Debt is called a debt instrument. The interest

Debt instruments:

The type of financial instrument in
which are undertaken to pay the investor (buyer) a regular amount as interest
plus repay the initial amount borrowed is called a debt instrument. The
interest amount which is required to be paid by the issuer is fixed
contractually.Therefore, this type of instrument is usually called fixed income
instrument.

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Features of
a Debt instrument:

·      
Debt istruments usually
carry a fixed rate of interest commited by the issuer.This rate is called as
‘coupon’.

·      
Company has to pay interest
whether they make profits or not.

·      
Debt securities are
tradable.The person can hold it until maturity or sell it prior to maturity and
make a capital gain (or loss)

·      
Holders of debt instruments
are not owners of the company .They are its creditors.The creditors may demand
collateral to secure their investment.In this case the instrument is called as
a secured debt,else it is unsecured debt.

·      
The face value of a debt
instrument defines the amount to be repaid on maturity.

Classification
of debt securities based on maturity:

Long term
debt-instruments-Bonds and Debentures:

These are
used to raise money for longer duration (more than one year)

Bonds:

The issuer
of the bond promises to pay the bondholder typically a fixed amount of interest
each year for a fixed time period.At the end of that time period (the maturity
date) the issuer promises to pay the bondholder the face value of the bond.

It is a
long term debt security

Coupon rate of a bond:

The
original interest rate committed by the issuer at the time security is first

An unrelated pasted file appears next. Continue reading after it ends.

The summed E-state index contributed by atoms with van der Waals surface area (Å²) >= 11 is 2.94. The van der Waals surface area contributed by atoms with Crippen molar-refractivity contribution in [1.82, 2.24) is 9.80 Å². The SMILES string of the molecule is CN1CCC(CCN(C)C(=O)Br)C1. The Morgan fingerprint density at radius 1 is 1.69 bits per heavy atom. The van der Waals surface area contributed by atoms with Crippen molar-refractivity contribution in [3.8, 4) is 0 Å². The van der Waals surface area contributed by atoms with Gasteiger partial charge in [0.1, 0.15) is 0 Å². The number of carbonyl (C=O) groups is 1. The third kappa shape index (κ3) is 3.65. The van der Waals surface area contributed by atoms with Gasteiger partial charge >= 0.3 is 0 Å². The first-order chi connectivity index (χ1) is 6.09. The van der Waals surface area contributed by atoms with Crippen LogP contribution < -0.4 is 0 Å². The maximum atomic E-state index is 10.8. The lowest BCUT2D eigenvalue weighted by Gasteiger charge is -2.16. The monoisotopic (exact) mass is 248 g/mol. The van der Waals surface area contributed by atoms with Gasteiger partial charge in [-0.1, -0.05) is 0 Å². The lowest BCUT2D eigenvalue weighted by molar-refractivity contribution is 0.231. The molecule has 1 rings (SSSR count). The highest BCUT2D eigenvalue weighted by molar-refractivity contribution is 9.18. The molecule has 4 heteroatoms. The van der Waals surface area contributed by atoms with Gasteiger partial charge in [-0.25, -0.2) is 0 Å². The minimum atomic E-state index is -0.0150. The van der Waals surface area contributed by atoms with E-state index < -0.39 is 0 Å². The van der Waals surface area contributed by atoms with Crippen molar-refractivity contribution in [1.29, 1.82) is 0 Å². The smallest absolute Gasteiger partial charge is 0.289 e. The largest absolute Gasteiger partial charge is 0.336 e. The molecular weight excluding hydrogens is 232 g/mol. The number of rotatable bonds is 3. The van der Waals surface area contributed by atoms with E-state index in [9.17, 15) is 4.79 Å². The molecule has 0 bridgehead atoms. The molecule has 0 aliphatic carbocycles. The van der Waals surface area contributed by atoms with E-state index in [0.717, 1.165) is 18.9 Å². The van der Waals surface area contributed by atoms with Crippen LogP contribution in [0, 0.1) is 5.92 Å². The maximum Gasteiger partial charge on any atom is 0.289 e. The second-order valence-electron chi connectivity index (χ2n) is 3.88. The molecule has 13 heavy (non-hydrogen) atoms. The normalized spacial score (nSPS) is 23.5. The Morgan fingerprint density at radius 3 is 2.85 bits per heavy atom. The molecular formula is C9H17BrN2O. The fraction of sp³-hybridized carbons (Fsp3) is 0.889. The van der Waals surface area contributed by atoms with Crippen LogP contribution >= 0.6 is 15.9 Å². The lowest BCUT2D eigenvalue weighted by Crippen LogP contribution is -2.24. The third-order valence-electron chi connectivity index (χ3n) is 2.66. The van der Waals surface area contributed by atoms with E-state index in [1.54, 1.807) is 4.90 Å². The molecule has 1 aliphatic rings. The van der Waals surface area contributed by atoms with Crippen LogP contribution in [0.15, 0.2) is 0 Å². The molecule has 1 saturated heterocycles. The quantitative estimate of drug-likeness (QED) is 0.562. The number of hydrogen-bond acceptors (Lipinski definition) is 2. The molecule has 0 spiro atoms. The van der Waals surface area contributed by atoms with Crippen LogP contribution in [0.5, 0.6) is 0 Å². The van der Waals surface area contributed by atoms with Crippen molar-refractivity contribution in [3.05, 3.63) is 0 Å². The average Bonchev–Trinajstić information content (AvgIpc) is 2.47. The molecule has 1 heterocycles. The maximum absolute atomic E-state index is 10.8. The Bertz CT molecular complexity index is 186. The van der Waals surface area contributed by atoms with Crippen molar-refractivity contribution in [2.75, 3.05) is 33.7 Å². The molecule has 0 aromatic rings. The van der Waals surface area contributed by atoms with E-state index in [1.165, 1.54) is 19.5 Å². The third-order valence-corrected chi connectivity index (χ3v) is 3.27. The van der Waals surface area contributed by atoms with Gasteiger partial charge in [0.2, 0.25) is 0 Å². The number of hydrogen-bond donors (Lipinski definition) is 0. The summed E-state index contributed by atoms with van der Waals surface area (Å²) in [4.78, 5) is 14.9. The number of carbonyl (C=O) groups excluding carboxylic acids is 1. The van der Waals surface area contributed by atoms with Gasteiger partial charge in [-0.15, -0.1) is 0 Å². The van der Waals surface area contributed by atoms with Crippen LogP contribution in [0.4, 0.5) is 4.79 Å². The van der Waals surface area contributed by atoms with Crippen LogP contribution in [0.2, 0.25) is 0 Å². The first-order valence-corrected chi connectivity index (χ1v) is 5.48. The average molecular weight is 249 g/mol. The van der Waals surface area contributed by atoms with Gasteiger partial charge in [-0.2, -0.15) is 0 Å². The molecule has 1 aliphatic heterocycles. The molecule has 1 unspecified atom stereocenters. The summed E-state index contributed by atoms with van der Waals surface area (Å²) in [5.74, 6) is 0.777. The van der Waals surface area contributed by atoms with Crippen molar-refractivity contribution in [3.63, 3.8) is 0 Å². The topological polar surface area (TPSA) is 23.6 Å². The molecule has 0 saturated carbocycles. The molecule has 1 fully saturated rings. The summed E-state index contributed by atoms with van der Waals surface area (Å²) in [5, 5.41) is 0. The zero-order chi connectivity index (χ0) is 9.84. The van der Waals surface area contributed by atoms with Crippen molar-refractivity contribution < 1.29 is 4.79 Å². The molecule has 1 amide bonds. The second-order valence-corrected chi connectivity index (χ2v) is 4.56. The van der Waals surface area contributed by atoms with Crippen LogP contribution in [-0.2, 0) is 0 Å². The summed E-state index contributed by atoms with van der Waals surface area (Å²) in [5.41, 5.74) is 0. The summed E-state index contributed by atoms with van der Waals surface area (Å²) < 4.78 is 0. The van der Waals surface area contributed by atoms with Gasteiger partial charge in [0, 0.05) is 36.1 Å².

issued is called coupon rate.Coupon payment can be quarterly or semi annual or
annual.

Zero coupon bond or discount bond: It is issued at a  discount
rate to face value and is redeemed at face value.

Issuer of bonds:The issuer
is a corporation or government(state or central)

GOI securities:

Bonds
issued by the Central government in India are called as GOI securities or
G-secs (also known as Gilts)

The coupon
on G-sec is paid every 6months( semi-annual coupon)

Debentures:

It is an
unsecured debt instrument which is backed by only the creditworthiness and
reputation of the company and not by physical assets and collateral.

The coupon
rate is higher than that of bonds as debentures are more riskier.

Companies
can issue bonds and debentures which are

 convertible(fully/partly)

non-convertible

Short term debt instruments-Money market instruments:

These are
used to raise money for short duration (less than one year).The money market
instruments are:

1.     Treasury bills:These are debt securities backed by government so
considered virtually default risk- free.

2.     Certificate of deposits:These are issued by bank or a financial
institutuion to raise money,similar to fixed deposits

3.     Commercial papers:These are unsecured debt instruments of large
denomination issued by a corporation to raise money.

As with
other debt securities, the holders of these instruments are exposed to most of
the general risks and particularly interest rate risk, liquidity and credit
spread risk.

Secondary
securities:

Time
deposits

Time
deposits are money deposits that cannot be withdrawn for a certain term of
period of time unless a penalty is paid. When the term is over it can be
withdrawn or it can be held for another term. Generally, speaking, the longer
the term the better the yield on the money

Mutual
funds

Mutual fund
is a mechanism for pooling the resources by issuing units to the investors and
investing funds in securities in accordance with objectives as disclosed in
offer document.

The
performance of a mutual fund scheme is reflected in its net asset value (NAV)
which is disclosed on daily basis in case of open-ended schemes and on weekly
basis in case of close-ended schemes. Net Asset Value is the market value of
the securities held by the scheme.It varies om day-to-day basis.

Insurance
policies

it means an
agreement in which one party agrees to pay a given sum of money upon the
happening of a particular event contingent upon duration of human life in exchange
of the payment of a consideration. The person who guarantees the payment is
called Insurer, the amount given is called Policy Amount, the person on whose
life the payment is guaranteed is called Insured or Assured. The consideration
is called the Premium. The document evidencing the contract is called Policy.

Derivative
instruments

Types of derivatives:

 1) forward and futures contracts

2) options

3) swaps